But I certainly think that an amendment the ratification of which was completed 75 years ago today, should be considered one of the most important in the history of the Constitution.
The dry legalese of Section 1 of that amendment reads as follows:
The eighteenth article of amendment to the Constitution of the United
States is hereby repealed.
But the wet implication was: alcohol was legal again!
Happy birthday, Repeal!
One historical oddity has to do with the method of ratification. Article VII of the Constitution provided that ratification of that document was to be voted on by a convention in each state, specially elected for that purpose. But Article V gives Congress the option of submitting amendments either to such conventions, or to the regular legislature of each state.
The 21st Amendment is the only amendment so far, that Congress has submitted to state conventions. This website purports to describe the ratification procedure that was used in Michigan. I'm not sure how representative that procedure was, of what went on in other states.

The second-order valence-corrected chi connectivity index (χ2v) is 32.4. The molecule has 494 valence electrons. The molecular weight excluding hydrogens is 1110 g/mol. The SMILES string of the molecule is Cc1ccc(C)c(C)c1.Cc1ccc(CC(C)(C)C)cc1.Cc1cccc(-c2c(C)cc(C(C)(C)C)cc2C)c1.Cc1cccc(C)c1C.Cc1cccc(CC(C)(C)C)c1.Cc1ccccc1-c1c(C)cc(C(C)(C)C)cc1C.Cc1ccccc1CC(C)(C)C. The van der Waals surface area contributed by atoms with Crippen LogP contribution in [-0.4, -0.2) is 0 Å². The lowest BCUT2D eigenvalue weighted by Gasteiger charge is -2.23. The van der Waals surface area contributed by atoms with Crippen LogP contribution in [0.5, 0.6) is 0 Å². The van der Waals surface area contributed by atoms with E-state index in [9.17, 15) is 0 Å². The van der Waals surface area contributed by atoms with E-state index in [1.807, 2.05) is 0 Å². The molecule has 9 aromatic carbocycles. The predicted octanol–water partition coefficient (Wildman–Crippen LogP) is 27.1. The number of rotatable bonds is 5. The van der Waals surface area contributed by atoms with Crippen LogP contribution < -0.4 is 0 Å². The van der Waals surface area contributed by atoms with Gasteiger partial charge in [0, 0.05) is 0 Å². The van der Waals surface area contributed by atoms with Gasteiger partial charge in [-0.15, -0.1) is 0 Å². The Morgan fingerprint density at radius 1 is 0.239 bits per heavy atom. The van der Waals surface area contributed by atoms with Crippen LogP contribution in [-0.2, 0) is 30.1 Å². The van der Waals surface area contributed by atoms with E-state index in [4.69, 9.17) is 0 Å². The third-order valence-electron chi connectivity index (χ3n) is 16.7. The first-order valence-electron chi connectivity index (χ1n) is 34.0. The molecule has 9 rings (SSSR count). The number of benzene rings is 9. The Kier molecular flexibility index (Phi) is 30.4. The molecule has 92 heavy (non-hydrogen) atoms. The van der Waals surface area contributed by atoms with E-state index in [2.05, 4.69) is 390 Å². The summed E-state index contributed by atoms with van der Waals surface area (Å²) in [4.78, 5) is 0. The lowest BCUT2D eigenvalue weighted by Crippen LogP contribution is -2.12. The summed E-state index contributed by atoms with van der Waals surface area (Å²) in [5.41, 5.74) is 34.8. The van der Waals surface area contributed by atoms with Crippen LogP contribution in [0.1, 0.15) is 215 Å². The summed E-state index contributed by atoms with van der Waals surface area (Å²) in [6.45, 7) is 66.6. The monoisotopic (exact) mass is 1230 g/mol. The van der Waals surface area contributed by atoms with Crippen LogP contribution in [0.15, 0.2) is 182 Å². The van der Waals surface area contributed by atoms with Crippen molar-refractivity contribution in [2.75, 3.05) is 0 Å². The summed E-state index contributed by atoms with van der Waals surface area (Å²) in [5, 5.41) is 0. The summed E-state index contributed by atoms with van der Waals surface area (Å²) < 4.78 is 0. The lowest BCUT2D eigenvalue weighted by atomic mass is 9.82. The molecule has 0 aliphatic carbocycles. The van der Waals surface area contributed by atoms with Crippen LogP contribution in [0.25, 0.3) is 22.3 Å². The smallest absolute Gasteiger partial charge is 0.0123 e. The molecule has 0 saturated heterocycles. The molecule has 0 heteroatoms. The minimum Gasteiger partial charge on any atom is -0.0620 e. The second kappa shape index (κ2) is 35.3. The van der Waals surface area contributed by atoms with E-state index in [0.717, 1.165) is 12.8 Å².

A Congress that approved the repeal amendment by the necessary supermajorities (two third in each house) obviously wanted the states to ratify it, so they must have been concerned about whether the legislatures would do so. Some sources indicate that prohibition was more popular in rural areas than in the cities. Perhaps the fact that rural areas were overrepresented in legislatures prior to the Supreme Court redistricting decisions of the 1960s, was a factor in that decision.